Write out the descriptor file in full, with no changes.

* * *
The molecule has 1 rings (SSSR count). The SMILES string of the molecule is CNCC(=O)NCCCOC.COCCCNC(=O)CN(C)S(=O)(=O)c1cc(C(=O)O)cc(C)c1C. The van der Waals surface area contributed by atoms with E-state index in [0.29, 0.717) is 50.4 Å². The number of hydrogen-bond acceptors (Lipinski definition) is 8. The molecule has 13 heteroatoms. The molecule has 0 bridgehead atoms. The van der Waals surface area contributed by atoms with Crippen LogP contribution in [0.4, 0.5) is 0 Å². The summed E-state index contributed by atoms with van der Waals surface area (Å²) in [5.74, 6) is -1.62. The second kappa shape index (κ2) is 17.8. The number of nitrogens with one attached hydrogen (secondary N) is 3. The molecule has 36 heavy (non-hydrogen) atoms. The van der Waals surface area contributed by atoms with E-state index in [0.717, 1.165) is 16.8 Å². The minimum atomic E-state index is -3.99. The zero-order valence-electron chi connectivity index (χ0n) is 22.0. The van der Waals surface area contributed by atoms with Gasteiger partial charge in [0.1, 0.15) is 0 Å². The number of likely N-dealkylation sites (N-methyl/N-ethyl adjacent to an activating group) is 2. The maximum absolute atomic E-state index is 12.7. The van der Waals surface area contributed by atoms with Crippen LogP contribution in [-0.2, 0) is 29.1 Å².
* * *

The molecule has 1 rings (SSSR count). The SMILES string of the molecule is CNCC(=O)NCCCOC.COCCCNC(=O)CN(C)S(=O)(=O)c1cc(C(=O)O)cc(C)c1C. The van der Waals surface area contributed by atoms with E-state index in [0.29, 0.717) is 50.4 Å². The number of hydrogen-bond acceptors (Lipinski definition) is 8. The molecule has 13 heteroatoms. The molecule has 0 bridgehead atoms. The van der Waals surface area contributed by atoms with Crippen LogP contribution in [0.4, 0.5) is 0 Å². The summed E-state index contributed by atoms with van der Waals surface area (Å²) in [5.74, 6) is -1.62. The second kappa shape index (κ2) is 17.8. The number of nitrogens with one attached hydrogen (secondary N) is 3. The molecule has 36 heavy (non-hydrogen) atoms. The van der Waals surface area contributed by atoms with E-state index in [0.717, 1.165) is 16.8 Å². The minimum atomic E-state index is -3.99. The zero-order valence-electron chi connectivity index (χ0n) is 22.0. The van der Waals surface area contributed by atoms with Gasteiger partial charge in [0.1, 0.15) is 0 Å². The number of likely N-dealkylation sites (N-methyl/N-ethyl adjacent to an activating group) is 2. The maximum absolute atomic E-state index is 12.7. The van der Waals surface area contributed by atoms with Crippen LogP contribution in [-0.2, 0) is 29.1 Å².